The just completed office complex for Mazars in Johannesburg marks a paradigm shift from the idea of commercial architecture. While it seeks to convey the companies values and inbuilt traditions, it departs from a conventional office complex and borders into an abode. The toned down concrete, playful facades and expansive forms break apart the massing of the project and connect at the entrance to create a harmonious union that sort of seem to echo a oneness, almost sacred.
You can almost see the deliberate intentions in making the office block feel like a home, albeit metaphorically, it represents a contemporary typology of residential architecture coming up rapidly in South Africa but still sticks to its roots as a commercial building.
It is one of those aspects you can only feel as you drive past it, as you turn from one edge facade, into the front glazed face, past the cantilevered form, the sandwiched entrance with patterned facade language and again into the subsequent edged facade.
In the just released images, Tristan McLaren conveys just these same intentions in the photographs.
From the Architects:
The new development at 54 Glenhove, in Melrose Estate will achieve practical completion during May 2016. The building has a total rentable area of 5687m2. Half of the building will be occupied by the Johannesburg office of the auditing, accounting, tax and advisory firm, Mazars. They will commence the occupation of their accommodation during May 2016. The Johannesburg office of Mazars has a staff complement of 175 and they have moved from their office in Parktown. The developers of the project, Alchemy have also taken space in the building with the balance being let to other tenants. There are 276 parking bays.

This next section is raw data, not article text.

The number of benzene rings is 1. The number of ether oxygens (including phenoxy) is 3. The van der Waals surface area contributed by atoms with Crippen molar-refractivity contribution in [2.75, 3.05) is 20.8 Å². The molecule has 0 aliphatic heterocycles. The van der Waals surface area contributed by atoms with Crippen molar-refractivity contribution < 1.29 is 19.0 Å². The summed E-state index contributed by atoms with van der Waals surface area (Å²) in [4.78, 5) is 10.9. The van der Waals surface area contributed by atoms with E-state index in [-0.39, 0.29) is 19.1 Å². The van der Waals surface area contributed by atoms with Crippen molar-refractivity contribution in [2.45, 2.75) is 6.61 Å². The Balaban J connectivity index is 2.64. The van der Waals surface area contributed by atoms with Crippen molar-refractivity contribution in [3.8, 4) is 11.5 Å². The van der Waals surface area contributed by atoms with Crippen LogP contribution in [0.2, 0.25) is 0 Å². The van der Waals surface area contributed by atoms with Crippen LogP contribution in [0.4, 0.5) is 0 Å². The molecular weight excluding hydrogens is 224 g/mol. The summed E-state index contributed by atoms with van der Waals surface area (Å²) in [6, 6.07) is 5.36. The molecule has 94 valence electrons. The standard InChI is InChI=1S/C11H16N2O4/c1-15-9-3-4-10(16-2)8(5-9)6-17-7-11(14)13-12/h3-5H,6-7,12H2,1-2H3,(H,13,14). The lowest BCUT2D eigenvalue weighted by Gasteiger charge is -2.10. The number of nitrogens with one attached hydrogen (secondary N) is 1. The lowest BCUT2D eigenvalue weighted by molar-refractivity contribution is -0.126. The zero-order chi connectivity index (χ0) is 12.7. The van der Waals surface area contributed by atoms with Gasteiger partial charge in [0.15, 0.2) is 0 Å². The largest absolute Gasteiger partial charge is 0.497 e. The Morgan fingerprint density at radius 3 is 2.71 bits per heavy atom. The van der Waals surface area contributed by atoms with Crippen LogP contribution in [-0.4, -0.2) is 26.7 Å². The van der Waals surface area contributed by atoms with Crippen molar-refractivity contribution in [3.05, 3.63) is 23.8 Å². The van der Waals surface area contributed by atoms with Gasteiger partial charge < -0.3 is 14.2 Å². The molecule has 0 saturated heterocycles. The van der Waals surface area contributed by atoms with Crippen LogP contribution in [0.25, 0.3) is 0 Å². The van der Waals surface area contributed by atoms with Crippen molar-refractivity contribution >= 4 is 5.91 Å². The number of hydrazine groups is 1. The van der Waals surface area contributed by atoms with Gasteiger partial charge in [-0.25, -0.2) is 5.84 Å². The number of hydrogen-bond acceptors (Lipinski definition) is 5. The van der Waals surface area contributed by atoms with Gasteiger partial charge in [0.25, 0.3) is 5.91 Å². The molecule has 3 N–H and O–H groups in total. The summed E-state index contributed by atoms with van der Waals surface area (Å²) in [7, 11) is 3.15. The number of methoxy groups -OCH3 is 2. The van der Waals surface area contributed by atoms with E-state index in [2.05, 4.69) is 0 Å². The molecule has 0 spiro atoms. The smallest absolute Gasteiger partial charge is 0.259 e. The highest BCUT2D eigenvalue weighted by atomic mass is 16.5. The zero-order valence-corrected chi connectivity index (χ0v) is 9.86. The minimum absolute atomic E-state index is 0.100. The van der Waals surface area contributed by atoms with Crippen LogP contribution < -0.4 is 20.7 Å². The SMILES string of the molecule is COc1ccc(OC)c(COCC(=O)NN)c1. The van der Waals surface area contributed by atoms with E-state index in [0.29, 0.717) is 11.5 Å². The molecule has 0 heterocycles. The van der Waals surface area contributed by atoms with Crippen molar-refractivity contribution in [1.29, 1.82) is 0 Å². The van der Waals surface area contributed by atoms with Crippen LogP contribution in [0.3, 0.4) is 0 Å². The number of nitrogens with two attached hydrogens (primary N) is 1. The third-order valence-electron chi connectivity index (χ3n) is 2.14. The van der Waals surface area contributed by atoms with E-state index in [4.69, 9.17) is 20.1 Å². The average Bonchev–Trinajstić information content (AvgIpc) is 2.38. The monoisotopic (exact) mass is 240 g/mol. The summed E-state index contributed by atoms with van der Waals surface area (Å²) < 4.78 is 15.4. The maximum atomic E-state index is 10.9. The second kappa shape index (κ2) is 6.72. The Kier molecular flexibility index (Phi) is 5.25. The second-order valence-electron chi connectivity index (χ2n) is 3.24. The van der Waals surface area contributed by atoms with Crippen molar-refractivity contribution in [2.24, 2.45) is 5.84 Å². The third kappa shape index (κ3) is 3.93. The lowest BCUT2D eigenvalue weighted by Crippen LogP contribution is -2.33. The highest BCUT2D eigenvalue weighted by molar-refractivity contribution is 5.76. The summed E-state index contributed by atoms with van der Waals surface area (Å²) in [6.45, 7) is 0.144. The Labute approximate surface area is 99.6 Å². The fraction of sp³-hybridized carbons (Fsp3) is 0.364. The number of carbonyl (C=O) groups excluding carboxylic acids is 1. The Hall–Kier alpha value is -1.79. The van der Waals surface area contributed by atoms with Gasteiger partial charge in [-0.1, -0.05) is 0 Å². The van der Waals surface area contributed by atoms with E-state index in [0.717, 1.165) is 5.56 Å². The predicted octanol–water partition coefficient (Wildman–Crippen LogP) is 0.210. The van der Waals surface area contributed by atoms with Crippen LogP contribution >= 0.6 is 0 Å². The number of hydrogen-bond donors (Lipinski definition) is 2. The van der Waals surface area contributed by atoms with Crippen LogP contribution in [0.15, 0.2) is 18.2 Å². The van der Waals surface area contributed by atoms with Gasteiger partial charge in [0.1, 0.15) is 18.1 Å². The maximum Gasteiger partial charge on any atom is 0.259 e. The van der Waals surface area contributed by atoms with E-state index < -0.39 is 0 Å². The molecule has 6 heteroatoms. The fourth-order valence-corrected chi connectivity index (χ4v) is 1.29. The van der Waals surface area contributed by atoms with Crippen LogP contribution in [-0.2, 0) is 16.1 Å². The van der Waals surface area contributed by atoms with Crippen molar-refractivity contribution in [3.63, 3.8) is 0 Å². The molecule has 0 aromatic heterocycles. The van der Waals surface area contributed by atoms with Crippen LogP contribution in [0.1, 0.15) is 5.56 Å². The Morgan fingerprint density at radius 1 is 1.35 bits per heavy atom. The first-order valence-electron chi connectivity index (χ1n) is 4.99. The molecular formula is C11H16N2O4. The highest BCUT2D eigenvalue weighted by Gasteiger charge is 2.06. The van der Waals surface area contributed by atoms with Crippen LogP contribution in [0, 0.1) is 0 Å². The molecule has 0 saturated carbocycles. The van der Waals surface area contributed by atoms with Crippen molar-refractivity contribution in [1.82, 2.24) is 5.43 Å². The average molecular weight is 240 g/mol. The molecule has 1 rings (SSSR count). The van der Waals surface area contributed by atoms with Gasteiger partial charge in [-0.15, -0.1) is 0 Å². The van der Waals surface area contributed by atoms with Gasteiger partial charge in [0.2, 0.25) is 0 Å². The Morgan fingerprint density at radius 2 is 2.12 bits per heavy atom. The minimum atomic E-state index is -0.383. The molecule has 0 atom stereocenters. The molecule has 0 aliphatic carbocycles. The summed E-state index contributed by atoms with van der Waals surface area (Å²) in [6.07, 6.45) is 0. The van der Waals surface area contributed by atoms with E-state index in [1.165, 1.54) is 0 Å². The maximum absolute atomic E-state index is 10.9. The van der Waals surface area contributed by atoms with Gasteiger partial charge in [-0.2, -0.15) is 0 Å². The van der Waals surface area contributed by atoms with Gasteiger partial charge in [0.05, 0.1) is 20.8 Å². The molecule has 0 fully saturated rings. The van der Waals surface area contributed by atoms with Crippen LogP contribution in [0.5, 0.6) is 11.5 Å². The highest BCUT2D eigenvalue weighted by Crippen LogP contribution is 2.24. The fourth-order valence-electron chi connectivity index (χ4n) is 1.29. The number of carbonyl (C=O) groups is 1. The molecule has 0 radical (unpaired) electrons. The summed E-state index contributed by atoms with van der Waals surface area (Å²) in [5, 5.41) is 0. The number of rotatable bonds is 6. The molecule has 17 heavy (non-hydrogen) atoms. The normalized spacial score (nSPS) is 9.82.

The building continues the volumetric exploration of form expressed in other buildings on Glenhove Road and exploits its location close to the M1 highway and its refreshing adjacency to the Houghton Golf Course.
The structure form sits atop a podium which appears almost as a lily pad and explores bold rectilinear shapes with fenestrated blocks piercing the exoskeleton of the monolithic structure. The windows appear as dense gems expressed in highly reflective glass which contributes to the control of emissivity of the building.
The H-shaped plan has been designed to allow for a single tenant or in this case a number of tenants. The east and west wings are separated by an atrium and connected with bridges, enclosed in a double skinned integument which allows light but reduces heat. This contributes to the occupants receiving sunlight and revitalising views of the golf course and its vegetation.
The facilities include refreshment and catering stations for Mazars, a joggers shower station (also available for cyclists) and a roof top entertainment area to fully appreciate its sylvan setting.
The graphics draw their inspiration from the surrounding trees and this continues into the interior design and colours. This complements the tone of an auditing firm to showcase their corporate values and brand identity. Achieved throughout by Paragon’s finely honed ability at perspicuous value engineered design viz. stimulating but restrained without the monotony often associated with Corporate design.
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